DC servo's would be best because they can be operated directly from a battery. The higher the DC voltage you can supply the better: 24 VDC is preferable over 12 VDC because of the greater power loading and higher deflection velocity you can obtain.

The servo's would be dimensioned for torque: they need to overcome the hinge moments of the primary flight controls. These are functions of your airspeed, the control surface area, and the position of the hinge relative to the surface chord. For a static elevator deflection for instance:

$$H_e = C_{h_e} \cdot \frac{1}{2} \cdot \rho \cdot {V_h}^2 \cdot S_e \cdot {\bar c}_e$$

With:

• $H_e$ = hinge moment (e is index for elevator) [Nm]
• $C_{h_e}$ = hinge moment coefficient, function of Angle of Attack, elevator deflection and trim tab deflection.
• $\rho$ = air density in kg/m$^3$
• ${V_h}^2$ = airspeed around the horizontal tail [m/s$^2$]
• $S_e$ = elevator surface [m$^2$]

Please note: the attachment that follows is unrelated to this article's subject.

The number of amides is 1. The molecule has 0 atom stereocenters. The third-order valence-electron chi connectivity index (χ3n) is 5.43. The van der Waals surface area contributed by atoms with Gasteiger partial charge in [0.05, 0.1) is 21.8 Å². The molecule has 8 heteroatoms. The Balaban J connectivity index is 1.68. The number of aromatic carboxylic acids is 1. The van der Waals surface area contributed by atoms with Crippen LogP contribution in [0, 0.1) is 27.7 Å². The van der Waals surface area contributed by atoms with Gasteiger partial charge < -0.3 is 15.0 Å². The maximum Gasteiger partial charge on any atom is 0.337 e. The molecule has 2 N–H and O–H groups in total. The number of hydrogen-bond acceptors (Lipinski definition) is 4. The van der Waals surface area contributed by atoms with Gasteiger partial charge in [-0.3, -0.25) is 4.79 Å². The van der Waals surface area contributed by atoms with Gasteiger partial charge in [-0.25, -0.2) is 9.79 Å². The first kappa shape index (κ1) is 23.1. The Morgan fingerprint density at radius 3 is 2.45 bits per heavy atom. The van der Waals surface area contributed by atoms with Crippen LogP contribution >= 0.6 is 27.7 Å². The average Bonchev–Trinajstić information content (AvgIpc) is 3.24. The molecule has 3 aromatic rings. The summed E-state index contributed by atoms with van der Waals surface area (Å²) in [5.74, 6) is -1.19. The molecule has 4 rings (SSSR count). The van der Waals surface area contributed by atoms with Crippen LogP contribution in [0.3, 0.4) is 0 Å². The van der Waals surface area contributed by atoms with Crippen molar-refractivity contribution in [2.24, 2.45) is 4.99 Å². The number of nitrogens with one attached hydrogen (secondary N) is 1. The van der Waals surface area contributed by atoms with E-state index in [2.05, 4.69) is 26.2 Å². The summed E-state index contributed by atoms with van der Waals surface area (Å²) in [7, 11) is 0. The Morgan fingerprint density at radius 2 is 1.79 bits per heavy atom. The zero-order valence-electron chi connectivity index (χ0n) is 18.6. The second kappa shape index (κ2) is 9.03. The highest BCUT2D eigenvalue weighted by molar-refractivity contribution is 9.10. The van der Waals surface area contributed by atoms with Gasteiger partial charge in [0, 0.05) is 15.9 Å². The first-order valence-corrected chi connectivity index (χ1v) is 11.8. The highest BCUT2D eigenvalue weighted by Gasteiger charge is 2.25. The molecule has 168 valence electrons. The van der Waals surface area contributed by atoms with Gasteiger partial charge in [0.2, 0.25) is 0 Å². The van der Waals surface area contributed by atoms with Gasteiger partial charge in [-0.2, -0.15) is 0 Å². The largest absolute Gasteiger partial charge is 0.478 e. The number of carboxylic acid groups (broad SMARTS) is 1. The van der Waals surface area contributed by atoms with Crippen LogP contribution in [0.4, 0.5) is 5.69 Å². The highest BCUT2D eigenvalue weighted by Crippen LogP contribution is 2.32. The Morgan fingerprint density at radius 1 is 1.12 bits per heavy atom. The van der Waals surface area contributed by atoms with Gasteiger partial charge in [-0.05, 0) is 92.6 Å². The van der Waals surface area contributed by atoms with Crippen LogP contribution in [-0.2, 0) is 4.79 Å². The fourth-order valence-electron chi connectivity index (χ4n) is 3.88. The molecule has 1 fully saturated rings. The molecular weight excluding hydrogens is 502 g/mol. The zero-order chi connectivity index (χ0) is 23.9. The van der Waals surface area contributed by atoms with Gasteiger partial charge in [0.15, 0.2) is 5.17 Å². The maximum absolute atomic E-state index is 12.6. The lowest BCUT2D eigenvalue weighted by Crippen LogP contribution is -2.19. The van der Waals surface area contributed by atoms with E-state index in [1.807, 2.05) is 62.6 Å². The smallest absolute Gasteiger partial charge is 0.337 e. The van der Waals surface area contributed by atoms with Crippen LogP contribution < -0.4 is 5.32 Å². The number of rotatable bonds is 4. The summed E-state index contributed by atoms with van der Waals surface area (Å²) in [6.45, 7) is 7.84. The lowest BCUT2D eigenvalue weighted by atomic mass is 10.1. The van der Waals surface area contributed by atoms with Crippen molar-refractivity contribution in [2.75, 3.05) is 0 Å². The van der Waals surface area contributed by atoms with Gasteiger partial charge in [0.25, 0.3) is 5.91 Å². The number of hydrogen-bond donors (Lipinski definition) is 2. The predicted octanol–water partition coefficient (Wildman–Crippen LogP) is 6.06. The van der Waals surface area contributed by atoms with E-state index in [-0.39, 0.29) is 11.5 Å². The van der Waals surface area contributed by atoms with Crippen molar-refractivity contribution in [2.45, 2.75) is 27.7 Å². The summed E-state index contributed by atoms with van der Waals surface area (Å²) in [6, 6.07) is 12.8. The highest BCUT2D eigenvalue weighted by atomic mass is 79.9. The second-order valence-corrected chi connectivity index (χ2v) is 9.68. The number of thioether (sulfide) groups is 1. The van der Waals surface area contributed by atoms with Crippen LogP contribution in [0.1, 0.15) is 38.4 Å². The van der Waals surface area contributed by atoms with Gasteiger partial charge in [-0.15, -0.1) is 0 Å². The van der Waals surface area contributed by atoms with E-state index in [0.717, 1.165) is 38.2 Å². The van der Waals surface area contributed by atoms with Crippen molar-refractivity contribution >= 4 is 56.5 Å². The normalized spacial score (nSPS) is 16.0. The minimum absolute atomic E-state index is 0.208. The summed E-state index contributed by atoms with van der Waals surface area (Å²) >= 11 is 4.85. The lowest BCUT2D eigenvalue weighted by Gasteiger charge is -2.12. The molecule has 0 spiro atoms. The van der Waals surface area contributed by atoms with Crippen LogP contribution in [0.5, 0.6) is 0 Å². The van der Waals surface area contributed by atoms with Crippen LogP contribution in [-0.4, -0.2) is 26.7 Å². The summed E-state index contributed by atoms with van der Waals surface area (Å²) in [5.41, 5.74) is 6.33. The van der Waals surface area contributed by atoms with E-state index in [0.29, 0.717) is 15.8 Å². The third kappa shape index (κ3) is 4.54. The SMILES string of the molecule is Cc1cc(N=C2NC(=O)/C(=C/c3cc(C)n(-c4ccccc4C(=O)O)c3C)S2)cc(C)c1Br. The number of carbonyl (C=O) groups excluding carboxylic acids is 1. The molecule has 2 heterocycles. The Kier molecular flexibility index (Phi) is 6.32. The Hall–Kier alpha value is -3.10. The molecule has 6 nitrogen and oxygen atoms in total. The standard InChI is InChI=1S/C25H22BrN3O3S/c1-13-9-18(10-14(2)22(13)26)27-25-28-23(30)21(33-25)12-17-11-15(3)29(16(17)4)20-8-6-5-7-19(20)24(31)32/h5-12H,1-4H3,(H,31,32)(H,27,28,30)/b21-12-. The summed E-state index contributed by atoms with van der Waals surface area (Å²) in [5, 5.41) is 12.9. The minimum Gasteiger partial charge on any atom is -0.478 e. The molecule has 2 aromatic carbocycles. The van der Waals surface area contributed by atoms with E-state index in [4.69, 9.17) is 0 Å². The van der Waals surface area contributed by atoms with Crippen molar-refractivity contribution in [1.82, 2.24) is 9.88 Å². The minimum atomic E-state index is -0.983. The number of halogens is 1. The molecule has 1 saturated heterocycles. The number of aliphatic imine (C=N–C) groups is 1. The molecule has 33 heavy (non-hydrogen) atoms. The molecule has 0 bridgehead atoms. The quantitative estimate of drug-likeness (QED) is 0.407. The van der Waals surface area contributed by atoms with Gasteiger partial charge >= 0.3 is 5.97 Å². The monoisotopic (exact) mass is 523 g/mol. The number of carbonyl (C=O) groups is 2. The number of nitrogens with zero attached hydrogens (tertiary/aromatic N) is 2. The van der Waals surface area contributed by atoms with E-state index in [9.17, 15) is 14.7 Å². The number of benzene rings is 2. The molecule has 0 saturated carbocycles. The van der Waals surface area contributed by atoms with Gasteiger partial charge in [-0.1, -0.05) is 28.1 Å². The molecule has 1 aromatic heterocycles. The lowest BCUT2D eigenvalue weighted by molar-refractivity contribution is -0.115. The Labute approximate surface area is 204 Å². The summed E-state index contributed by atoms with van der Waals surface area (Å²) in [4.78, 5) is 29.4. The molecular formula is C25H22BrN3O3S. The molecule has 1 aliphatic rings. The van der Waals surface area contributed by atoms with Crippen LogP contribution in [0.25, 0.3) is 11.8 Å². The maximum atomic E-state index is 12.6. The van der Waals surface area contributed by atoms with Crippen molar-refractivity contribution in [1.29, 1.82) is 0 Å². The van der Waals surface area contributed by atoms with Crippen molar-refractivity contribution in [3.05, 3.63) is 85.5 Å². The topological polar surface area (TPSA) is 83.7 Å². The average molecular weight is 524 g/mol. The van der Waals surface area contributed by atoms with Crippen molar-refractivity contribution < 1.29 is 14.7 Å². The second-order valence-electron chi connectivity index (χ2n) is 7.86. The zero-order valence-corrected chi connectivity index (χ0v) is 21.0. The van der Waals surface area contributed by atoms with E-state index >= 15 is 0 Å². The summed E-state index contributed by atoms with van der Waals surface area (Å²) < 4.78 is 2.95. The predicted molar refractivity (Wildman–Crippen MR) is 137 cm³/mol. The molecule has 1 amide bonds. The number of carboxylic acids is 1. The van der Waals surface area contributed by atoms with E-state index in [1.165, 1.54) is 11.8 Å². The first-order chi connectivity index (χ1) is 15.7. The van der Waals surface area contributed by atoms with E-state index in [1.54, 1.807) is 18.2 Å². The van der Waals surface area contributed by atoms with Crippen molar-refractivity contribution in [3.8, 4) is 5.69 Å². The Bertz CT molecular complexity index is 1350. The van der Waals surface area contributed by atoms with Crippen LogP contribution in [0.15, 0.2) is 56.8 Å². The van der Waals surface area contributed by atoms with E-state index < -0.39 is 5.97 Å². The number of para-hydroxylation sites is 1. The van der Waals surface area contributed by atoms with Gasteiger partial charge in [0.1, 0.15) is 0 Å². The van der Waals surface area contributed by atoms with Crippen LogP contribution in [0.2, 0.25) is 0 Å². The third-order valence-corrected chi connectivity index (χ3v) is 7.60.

• ${\bar c}_e$ = mean aerodynamic chord of the elevator in m. Method to construct this is found here - but use elevator/aileron/rudder geometry, not the wing.

$C_{h_e}$ is a bit hard to find, old NACA reports should be useful here. Above is an example of the elevator hinge moment coefficients of a Fokker 27, measured in a wind tunnel. If we fill out the equation with example numbers, we could take 0.2 maximum for $C_{h_e}$; $V_h$ = 30 m/s; $S_e$ = 0.05 m$^2$; ${\bar c}_e$ = 0.05 m:

$$\Rightarrow H_e = \frac {0.2}{2} \cdot 1.225 \cdot 30^2 \cdot 0.05 \cdot 0.05 = 0.28 Nm$$

The surfaces will need to be able to withstand the aerodynamic hinge moment at highest aircraft Angle of Attack, then be able to reach the opposite deflection stop in about 1 second. So the specs of the servo's are:

• max. torque = according to above method, substitute dimensions from comparable existing ultralights or the ones from your own design if you have that already.
• max. deflection about +/- 30 deg. This is the useful stroke.
• max. output velocity 60 deg/sec at full torque. You could use a gearbox for smaller servo dimensions, but the output speed after the gearbox must be > 60º/s.

Please make sure that you have a backup means of aircraft controllability for when the battery fails! Because flight control is vital for survival, the failure considerations are more important than the servo dimensioning: